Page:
State Crowdfunding Campaign Leads to Restoration of Hamtramck’s African-American Ballpark

The Public Spaces Community Places program allows Michigan residents to use crowdfunding to support public space projects in their communities.

The grandstand needs a little TLC, but thanks to a successful crowdfunding campaign and matching grant from the Michigan Economic Development Corporation, it will be restored as soon as next spring. (Courtesy Friends of Historic Hamtramck Stadium)

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When the Negro National League was founded in 1920 — the result of white professional baseball leagues excluding black players — one of its eight charter teams was the Detroit Stars. The Stars’ owner built a home stadium for the team on land leased from the Detroit Lumber Company. In 1930, Hamtramck Stadium welcomed 9,000 fans for its grand opening.

Nearly 90 years later, Hamtramck Stadium is one of only five Negro National League stadiums still standing in the United States. But in 1997 the wooden grandstand was fenced off and athletic field sat uncared for inside Veterans Memorial Park in Hamtramck, Michigan, a dense and diverse city surrounded by Detroit.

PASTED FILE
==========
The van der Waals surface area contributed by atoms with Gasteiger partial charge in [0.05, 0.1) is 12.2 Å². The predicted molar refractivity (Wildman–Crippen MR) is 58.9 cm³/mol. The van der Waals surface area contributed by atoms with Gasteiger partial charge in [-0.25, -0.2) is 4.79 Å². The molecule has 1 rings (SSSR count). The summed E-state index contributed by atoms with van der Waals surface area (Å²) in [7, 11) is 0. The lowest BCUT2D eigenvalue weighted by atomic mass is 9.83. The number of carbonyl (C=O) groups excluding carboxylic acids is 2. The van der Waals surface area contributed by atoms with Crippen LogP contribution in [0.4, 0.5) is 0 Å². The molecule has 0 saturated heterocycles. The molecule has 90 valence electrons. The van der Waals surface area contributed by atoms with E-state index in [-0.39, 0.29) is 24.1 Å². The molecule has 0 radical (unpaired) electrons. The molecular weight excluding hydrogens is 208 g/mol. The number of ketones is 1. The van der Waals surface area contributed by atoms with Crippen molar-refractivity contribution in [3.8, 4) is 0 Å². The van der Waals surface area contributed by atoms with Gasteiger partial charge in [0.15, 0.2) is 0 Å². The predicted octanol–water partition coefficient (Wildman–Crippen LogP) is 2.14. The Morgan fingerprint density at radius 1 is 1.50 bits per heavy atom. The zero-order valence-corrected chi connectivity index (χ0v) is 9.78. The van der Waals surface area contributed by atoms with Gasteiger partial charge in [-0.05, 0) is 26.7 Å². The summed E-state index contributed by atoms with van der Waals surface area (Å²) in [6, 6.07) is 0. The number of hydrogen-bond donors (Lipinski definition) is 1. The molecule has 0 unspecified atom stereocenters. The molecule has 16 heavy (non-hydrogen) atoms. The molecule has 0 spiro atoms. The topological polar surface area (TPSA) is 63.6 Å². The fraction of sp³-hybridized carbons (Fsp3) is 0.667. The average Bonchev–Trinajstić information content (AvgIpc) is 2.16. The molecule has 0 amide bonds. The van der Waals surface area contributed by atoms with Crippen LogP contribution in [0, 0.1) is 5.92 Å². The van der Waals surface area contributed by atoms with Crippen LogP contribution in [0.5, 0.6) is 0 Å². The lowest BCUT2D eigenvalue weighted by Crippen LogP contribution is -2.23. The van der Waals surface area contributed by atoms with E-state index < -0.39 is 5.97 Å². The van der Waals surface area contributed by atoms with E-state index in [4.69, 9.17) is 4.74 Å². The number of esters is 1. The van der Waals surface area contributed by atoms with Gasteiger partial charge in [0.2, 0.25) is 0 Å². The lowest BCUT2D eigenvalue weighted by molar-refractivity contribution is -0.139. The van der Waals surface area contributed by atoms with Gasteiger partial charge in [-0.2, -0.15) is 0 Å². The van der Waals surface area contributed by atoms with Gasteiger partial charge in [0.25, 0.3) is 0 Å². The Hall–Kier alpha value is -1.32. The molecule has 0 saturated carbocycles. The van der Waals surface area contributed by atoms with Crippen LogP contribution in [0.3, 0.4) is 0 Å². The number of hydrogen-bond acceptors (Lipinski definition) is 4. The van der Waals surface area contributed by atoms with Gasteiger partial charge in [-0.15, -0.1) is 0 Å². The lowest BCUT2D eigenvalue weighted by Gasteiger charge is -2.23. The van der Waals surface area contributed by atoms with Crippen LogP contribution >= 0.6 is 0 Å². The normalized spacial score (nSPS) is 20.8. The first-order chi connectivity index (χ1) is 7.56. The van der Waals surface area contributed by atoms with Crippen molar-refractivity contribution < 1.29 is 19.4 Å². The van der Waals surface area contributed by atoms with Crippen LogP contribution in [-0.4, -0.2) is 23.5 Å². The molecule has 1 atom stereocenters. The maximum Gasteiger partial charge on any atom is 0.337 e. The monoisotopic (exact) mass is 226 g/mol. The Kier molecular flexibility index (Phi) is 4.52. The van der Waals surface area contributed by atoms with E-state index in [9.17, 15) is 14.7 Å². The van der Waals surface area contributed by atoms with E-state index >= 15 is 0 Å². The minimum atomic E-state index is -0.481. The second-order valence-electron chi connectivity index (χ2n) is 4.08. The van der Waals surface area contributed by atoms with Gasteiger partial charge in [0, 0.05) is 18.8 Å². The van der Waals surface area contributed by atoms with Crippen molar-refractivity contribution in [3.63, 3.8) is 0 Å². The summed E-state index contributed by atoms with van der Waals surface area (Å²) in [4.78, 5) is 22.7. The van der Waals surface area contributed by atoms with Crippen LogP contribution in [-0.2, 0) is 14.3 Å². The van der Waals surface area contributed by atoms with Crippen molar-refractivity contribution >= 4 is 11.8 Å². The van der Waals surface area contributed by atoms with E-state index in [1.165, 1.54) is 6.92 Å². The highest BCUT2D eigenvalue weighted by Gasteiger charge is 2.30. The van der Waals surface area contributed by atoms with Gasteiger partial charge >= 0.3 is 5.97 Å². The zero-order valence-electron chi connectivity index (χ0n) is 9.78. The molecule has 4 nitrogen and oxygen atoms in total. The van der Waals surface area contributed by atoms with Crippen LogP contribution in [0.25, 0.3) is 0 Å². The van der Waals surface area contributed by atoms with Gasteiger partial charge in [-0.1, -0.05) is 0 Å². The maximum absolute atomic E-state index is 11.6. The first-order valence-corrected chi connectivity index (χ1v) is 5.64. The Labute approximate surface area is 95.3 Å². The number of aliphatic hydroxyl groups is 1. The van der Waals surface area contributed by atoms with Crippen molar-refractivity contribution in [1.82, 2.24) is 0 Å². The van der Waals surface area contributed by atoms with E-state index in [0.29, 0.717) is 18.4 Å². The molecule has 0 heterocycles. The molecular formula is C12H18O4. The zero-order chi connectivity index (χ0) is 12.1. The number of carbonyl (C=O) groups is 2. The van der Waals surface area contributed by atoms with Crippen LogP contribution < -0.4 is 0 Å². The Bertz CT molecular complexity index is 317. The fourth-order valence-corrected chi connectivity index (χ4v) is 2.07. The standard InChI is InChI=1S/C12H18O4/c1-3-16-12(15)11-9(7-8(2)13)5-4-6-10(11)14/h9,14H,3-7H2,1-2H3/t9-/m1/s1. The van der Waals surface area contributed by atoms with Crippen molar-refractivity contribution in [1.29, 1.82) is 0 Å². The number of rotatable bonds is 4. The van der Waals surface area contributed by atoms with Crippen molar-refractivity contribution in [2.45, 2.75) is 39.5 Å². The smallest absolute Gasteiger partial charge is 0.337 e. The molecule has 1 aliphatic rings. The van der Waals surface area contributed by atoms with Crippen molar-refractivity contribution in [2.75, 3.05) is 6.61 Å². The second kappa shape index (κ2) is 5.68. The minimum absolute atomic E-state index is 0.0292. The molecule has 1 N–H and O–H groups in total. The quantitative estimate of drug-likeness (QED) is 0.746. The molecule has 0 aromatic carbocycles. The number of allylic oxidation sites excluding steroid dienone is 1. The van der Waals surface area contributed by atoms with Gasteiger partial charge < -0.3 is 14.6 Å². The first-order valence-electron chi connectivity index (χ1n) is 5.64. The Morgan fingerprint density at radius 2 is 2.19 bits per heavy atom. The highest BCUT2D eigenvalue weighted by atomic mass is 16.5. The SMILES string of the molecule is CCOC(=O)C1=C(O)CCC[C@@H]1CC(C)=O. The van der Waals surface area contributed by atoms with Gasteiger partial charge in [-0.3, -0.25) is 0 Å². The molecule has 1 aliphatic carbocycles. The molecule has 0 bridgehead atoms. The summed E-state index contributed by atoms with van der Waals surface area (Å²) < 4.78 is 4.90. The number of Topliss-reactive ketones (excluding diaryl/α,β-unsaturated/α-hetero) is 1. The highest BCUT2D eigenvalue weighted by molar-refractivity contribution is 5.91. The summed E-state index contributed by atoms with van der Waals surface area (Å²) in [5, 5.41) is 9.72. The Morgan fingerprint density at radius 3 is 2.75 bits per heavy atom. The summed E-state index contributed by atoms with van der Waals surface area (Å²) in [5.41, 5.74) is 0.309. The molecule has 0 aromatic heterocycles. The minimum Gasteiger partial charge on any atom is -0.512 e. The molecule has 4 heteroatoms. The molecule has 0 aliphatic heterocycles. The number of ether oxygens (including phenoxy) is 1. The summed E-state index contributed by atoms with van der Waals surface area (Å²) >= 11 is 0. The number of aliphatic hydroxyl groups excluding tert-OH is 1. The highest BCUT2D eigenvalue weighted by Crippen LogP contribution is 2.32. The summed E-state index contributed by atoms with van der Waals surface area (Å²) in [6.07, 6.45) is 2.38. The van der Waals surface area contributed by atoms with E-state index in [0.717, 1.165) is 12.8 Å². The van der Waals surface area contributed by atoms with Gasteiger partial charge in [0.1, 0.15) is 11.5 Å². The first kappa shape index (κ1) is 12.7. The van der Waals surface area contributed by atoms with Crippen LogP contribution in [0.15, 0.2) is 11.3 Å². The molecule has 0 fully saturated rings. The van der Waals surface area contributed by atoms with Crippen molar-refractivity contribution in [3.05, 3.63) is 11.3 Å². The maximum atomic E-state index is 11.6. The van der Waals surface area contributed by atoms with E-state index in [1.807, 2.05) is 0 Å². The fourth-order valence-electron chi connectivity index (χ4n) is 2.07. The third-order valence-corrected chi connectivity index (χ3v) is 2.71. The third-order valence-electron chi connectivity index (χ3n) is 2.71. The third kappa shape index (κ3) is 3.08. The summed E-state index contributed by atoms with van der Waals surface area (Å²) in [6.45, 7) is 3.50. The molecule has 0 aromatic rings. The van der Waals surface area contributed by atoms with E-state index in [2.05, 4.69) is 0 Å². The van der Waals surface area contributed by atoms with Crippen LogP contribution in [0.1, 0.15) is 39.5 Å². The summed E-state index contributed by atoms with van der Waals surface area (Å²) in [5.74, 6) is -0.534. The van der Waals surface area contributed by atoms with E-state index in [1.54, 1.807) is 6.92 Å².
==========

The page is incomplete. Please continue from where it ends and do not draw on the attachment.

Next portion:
A years-long campaign to bring awareness about the stadium led to a unique fundraising opportunity through the Michigan Economic Development Corporation (MEDC). The agency’s Public Spaces Community Places program allows Michigan residents to use crowdfunding to support public space projects in their communities. Successful campaigns — like the one to restore Hamtramck Stadium — are backed with a matching grant from MEDC.

Since the program kicked off in 2014, it’s contributed funding to 224 projects. There are currently active campaigns to support a public art place-keeping initiative in Southwest Detroit, the renovation of a performing arts theater in St. Johns, and the inception of the first mural festival in Flint.

Hamtramck Stadium’s fundraising campaign through the MEDC wrapped this spring and work is expected to begin this fall to restore the stadium for public use.